After spending the better part of three decades at Fox, Joe Buck flipped the sports world on its head with his seismic decision to join ESPN last spring, reuniting with longtime broadcast partner Troy Aikman in the Monday Night Football booth. Though no less surprising to the general public, the move made sense for Buck, whose wife, Michelle, has been a reporter for ESPN since 2014. While ESPN’s offer of a $15-million salary no doubt played a role in his departure, Buck felt deep down it was time for a change, a sentiment apparently shared by his employers at Fox.
“I just think, on some level, this is kind of what they wanted,” said Buck in his recent sit-down with Jimmy Traina, host of the Sports Illustrated Media Podcast. “I think there was a crack in [our] relationship.”
When he was brought aboard in 1994, Buck was hired by executives Ed Goren and David Hill, both of whom have since moved on to other media endeavors. While Buck wasn’t necessarily looking to leave Fox, when the opportunity at ESPN presented itself, he couldn’t pass it up.
“I understand it. I think that’s human nature. It was kind of like, ‘You want to go, go. We’ll live. We’ll do this the way we want to do it now. You’re the Hill-Goren guys,’” said Buck. “I think Fox was excited to start over and mold something different that didn’t involve me, and I’m good with that.”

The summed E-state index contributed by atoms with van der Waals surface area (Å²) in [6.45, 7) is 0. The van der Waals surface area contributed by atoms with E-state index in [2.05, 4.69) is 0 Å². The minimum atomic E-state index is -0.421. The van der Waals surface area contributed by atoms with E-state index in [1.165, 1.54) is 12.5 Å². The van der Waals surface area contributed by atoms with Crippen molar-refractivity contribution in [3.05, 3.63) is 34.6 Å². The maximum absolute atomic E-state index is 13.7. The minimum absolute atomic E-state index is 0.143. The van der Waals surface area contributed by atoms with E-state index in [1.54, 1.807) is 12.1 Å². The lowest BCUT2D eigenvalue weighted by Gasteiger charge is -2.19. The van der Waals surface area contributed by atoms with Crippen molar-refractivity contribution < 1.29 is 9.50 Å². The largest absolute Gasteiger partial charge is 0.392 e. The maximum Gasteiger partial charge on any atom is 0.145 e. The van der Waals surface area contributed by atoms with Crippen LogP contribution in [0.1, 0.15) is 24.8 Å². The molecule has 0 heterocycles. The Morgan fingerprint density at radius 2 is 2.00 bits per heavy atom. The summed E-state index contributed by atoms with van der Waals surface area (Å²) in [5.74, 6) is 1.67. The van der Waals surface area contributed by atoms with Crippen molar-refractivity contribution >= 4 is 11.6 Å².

As holdovers from the previous Goren/Hill regime, Buck got the sense Fox higher-ups were actually relieved to see him go, allowing the network to move in a new, more youthful direction. “You’ve got new people in charge there,” said Buck. “They wanted a broadcast that reflected them a little bit and a fresh start.”
Buck’s obligations at ESPN prevented himself from calling this year’s World Series, the first time he’s been absent from baseball’s biggest stage in over a quarter-century. While he’s not immune to fleeting moments of nostalgia, Buck insists he’s left that part of his career in the rearview mirror, suggesting it will be a while before he broadcasts another baseball game.
“[ESPN] kind of gingerly asked me to do a game during the season. I think Karl Ravech missed a game and they said, ‘Would you want to do it?’ It might have been St. Louis, I don’t even know. I said, ‘Let’s just give it some time,’” said Buck. “I’ve done baseball broadcasting since I was 19 professionally. I feel like I’ve done all I can do there. If someday I want to go back and call a few games, maybe. But I do not have that itch. I love the sport. I love watching it. I’m so glad I did it. I’m proud of how and what I did. But I just don’t have that desire at the moment to keep doing the same thing over and over.”
While Buck considered his split from Fox to be amicable, the 53-year-old says it’s been refreshing to get positive feedback and encouragement from his bosses at ESPN, a phenomenon he rarely, if ever, experienced at Fox. “The feedback has been just awesome, so you feel appreciated,” said Buck, who will be on the call for Monday night’s game in Mexico City between NFC West rivals San Francisco and Arizona. “It’s nice to get a pat on the back and hear, ‘Hey, we’re glad you’re here.’”
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